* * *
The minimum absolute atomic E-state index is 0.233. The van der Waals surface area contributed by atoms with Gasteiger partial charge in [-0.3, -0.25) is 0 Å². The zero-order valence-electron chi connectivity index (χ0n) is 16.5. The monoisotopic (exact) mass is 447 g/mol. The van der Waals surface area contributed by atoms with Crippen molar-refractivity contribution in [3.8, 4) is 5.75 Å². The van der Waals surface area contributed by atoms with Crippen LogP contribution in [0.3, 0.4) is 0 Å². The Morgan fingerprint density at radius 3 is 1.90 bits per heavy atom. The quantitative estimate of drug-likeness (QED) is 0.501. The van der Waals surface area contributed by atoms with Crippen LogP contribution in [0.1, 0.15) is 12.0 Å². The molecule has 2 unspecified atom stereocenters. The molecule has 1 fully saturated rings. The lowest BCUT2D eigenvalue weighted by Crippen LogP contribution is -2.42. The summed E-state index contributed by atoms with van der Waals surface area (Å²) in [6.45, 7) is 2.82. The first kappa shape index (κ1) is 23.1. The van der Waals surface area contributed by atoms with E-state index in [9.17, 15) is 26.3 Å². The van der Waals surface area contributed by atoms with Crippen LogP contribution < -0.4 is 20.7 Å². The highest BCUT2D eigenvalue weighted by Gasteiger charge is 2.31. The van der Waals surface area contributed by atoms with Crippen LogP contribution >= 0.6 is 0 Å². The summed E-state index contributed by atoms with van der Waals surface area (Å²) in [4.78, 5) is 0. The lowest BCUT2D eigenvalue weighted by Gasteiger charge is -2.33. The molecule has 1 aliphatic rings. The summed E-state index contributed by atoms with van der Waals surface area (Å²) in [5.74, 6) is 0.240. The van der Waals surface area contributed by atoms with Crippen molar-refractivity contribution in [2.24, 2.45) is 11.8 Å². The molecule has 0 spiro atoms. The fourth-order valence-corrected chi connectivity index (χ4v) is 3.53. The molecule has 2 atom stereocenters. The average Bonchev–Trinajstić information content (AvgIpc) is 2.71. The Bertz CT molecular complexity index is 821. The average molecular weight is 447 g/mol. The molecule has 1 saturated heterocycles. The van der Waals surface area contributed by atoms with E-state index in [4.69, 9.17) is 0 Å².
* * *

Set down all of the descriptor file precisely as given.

The minimum absolute atomic E-state index is 0.233. The van der Waals surface area contributed by atoms with Gasteiger partial charge in [-0.3, -0.25) is 0 Å². The zero-order valence-electron chi connectivity index (χ0n) is 16.5. The monoisotopic (exact) mass is 447 g/mol. The van der Waals surface area contributed by atoms with Crippen molar-refractivity contribution in [3.8, 4) is 5.75 Å². The van der Waals surface area contributed by atoms with Crippen LogP contribution in [0.3, 0.4) is 0 Å². The Morgan fingerprint density at radius 3 is 1.90 bits per heavy atom. The quantitative estimate of drug-likeness (QED) is 0.501. The van der Waals surface area contributed by atoms with Crippen LogP contribution in [0.1, 0.15) is 12.0 Å². The molecule has 2 unspecified atom stereocenters. The molecule has 1 fully saturated rings. The lowest BCUT2D eigenvalue weighted by Crippen LogP contribution is -2.42. The summed E-state index contributed by atoms with van der Waals surface area (Å²) in [6.45, 7) is 2.82. The first kappa shape index (κ1) is 23.1. The van der Waals surface area contributed by atoms with E-state index in [9.17, 15) is 26.3 Å². The van der Waals surface area contributed by atoms with Crippen LogP contribution < -0.4 is 20.7 Å². The highest BCUT2D eigenvalue weighted by Gasteiger charge is 2.31. The van der Waals surface area contributed by atoms with Crippen LogP contribution >= 0.6 is 0 Å². The summed E-state index contributed by atoms with van der Waals surface area (Å²) in [4.78, 5) is 0. The lowest BCUT2D eigenvalue weighted by Gasteiger charge is -2.33. The molecule has 1 aliphatic rings. The summed E-state index contributed by atoms with van der Waals surface area (Å²) in [5.74, 6) is 0.240. The van der Waals surface area contributed by atoms with Crippen molar-refractivity contribution in [2.24, 2.45) is 11.8 Å². The molecule has 0 spiro atoms. The fourth-order valence-corrected chi connectivity index (χ4v) is 3.53. The molecule has 2 atom stereocenters. The average Bonchev–Trinajstić information content (AvgIpc) is 2.71. The Bertz CT molecular complexity index is 821. The average molecular weight is 447 g/mol. The molecule has 1 saturated heterocycles. The van der Waals surface area contributed by atoms with E-state index in [4.69, 9.17) is 0 Å².